If you're a struggling homeowner trying to make your mortgage payments and avoid foreclosure, a loan modification that lowers your monthly payments might be the ideal solution for your situation.
Even though the process might seem intimidating, most people can apply for and, hopefully, get a modification on their own without paying for assistance.
Loss mitigation is what the mortgage-servicing business calls the process where borrowers and their servicer, on behalf of the loan owner or "investor," work together to prevent a foreclosure. The various loss mitigation options include a loan modification, forbearance agreement, repayment plan, short sale, and deed in lieu of foreclosure.
Perhaps the most sought-after form of loss mitigation is a modification.
A modification is a written agreement that permanently changes the original terms of the promissory note to make the borrower's mortgage payments more affordable. To reduce the monthly payment amount, a modification typically lowers the interest rate and extends the term of the loan. The modification also normally adds any past-due amounts to the unpaid principal balance as part of the deal.
Lenders and investors usually won't, however, approve principal reductions as part of a modification even if your home is underwater.
To be eligible for a mortgage modification, along with meeting other investor-specific guidelines, you’ll typically need to show that:
Depending on your situation and circumstances, you might qualify for the Fannie Mae and Freddie Mac Flex Loan Modification program, a modification from another government program, or a proprietary (in-house) modification.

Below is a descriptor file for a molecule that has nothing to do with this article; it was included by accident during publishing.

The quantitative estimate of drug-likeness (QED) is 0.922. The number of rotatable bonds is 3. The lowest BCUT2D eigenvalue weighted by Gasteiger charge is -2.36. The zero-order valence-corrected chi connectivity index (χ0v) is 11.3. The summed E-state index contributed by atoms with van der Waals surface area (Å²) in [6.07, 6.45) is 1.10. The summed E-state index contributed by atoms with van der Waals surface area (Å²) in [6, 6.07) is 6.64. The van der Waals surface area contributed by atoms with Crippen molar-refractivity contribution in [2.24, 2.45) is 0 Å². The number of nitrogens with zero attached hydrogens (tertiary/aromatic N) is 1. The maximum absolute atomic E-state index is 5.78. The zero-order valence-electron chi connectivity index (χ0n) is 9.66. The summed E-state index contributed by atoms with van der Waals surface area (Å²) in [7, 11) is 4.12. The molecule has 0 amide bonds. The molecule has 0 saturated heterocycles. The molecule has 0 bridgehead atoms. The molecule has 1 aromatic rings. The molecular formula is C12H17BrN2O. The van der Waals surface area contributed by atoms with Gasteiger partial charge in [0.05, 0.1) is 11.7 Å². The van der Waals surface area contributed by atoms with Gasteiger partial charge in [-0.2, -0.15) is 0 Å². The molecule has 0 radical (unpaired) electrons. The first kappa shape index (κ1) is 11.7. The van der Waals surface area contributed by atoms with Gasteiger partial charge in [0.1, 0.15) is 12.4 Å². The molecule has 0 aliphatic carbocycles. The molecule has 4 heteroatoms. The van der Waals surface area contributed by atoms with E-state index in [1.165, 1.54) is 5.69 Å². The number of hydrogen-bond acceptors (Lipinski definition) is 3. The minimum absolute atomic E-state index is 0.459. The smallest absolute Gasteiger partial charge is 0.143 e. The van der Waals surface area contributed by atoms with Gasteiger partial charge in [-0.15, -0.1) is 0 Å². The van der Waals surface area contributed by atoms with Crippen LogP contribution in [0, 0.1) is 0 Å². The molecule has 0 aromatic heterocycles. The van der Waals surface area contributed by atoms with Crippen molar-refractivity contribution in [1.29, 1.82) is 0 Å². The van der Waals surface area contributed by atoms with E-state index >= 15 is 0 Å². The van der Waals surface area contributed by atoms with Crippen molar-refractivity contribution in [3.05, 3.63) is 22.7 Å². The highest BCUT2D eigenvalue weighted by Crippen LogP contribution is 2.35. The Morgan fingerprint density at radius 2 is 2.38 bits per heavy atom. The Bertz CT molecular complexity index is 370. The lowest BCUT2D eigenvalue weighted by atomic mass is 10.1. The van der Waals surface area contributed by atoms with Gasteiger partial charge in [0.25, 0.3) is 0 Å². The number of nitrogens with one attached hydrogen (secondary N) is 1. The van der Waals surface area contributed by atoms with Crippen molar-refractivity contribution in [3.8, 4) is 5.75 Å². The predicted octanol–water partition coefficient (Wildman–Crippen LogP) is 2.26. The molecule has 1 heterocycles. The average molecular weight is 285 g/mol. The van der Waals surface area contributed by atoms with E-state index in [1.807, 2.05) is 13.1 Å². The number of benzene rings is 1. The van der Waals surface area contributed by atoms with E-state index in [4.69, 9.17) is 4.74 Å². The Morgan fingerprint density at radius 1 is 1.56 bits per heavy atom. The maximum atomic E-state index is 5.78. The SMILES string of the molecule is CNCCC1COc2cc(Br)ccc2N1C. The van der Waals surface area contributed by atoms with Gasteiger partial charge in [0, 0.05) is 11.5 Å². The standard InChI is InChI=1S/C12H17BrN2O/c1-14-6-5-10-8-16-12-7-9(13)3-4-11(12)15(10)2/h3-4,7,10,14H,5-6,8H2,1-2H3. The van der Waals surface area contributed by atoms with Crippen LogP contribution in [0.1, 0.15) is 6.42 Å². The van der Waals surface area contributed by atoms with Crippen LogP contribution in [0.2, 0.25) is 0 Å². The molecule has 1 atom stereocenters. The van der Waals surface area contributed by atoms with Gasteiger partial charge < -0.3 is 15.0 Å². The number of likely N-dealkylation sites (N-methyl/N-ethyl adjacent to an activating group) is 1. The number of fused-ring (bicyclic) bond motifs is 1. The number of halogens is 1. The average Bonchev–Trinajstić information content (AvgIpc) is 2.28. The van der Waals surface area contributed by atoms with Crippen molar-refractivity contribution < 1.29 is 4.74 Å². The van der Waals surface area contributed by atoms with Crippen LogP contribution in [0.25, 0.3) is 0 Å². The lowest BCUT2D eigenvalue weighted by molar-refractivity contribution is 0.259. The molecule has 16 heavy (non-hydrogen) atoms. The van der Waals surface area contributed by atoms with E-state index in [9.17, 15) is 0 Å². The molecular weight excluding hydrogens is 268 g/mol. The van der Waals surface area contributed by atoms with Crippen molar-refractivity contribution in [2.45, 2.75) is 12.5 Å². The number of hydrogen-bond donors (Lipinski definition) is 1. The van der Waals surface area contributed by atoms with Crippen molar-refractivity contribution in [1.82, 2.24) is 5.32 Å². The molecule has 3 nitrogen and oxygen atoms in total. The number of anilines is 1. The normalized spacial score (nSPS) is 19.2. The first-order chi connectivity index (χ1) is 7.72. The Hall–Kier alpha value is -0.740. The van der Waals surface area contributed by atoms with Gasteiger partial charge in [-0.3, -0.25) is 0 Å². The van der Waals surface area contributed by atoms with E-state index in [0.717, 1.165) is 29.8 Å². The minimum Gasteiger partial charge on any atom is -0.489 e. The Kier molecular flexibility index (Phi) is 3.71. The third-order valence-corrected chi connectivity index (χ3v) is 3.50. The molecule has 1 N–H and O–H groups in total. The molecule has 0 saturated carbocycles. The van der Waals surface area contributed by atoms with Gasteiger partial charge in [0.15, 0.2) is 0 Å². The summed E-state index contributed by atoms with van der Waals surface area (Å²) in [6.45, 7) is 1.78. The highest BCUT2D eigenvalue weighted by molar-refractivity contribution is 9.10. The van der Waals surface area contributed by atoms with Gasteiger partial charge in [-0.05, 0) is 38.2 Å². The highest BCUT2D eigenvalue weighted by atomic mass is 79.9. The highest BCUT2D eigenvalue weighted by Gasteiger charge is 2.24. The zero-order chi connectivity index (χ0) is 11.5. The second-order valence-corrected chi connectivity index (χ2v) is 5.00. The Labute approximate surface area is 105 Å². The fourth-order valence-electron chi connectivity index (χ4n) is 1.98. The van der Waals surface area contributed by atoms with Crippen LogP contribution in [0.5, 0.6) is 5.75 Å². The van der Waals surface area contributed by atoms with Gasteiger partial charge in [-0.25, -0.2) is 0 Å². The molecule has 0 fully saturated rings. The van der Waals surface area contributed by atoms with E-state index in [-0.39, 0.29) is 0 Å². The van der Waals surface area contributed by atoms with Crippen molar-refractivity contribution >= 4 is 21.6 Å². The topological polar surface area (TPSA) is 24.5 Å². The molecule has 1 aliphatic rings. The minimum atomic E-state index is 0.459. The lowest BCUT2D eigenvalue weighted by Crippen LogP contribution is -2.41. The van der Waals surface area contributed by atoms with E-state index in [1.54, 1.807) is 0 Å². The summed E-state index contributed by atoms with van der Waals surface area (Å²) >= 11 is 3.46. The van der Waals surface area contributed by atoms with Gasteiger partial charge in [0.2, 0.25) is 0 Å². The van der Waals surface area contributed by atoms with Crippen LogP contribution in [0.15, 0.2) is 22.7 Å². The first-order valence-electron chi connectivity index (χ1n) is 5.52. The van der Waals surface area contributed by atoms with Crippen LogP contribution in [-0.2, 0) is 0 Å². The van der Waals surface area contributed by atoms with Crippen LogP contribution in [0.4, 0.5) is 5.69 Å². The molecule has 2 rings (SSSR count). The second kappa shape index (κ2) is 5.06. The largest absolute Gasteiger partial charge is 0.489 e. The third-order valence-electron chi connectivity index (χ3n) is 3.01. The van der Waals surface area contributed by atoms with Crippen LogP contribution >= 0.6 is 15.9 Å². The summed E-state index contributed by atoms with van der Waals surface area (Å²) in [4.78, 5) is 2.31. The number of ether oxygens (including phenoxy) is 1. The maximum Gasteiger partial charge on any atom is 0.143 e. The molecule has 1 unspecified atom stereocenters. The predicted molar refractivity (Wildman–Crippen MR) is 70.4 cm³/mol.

If you want to apply for a modification, the first thing you should do is contact your servicer’s loss mitigation department, sometimes called a "home retention" department. You can usually find contact information on your monthly mortgage statement or on the servicer’s webpage.
To get a modification, you’ll need to submit an application to your servicer. You'll probably need to provide:
While it's sometimes useful to hire an attorney to help you in the modification process, in almost all circumstances you should avoid modification companies. Here's why.
You'll save money. Loan modification companies charge a lot for services you can perform yourself. Modification companies offer to act as a middleman between you and your servicer in the modification process. They gather up your paperwork and send it the the servicer. It's much cheaper handle the modification process yourself rather than paying someone else to do the legwork for you. Also, many modification companies are scammers who will do little or nothing to help you in the process.
Scams abound. The majority of modification companies are scams. They'll take your money and you’ll get very little in return, certainly nothing that you couldn’t have done yourself. These companies might tell you they are experts at negotiating a modification, but there's really no trick to it. There's very little negotiating that occurs in the process—the loan owner has certain requirements that borrowers must meet in order to get a modification, and if you meet them, you'll get one.
Efficiency in responding to inquiries. If you work on the modification process yourself, you can respond to any inquiries or requests from the servicer in a timely manner. Loan modification companies often fail to respond to requests from the servicer, which can lead to the modification request being denied. Also, you are in the best position to respond to any inquiries because only you know all of the details of your particular situation.
If you find that you're having difficulty understanding what you need to do to complete your application or are having problems dealing with your servicer, rather than hiring a loan modification company, consider talking to an attorney or a HUD-approved housing counselor.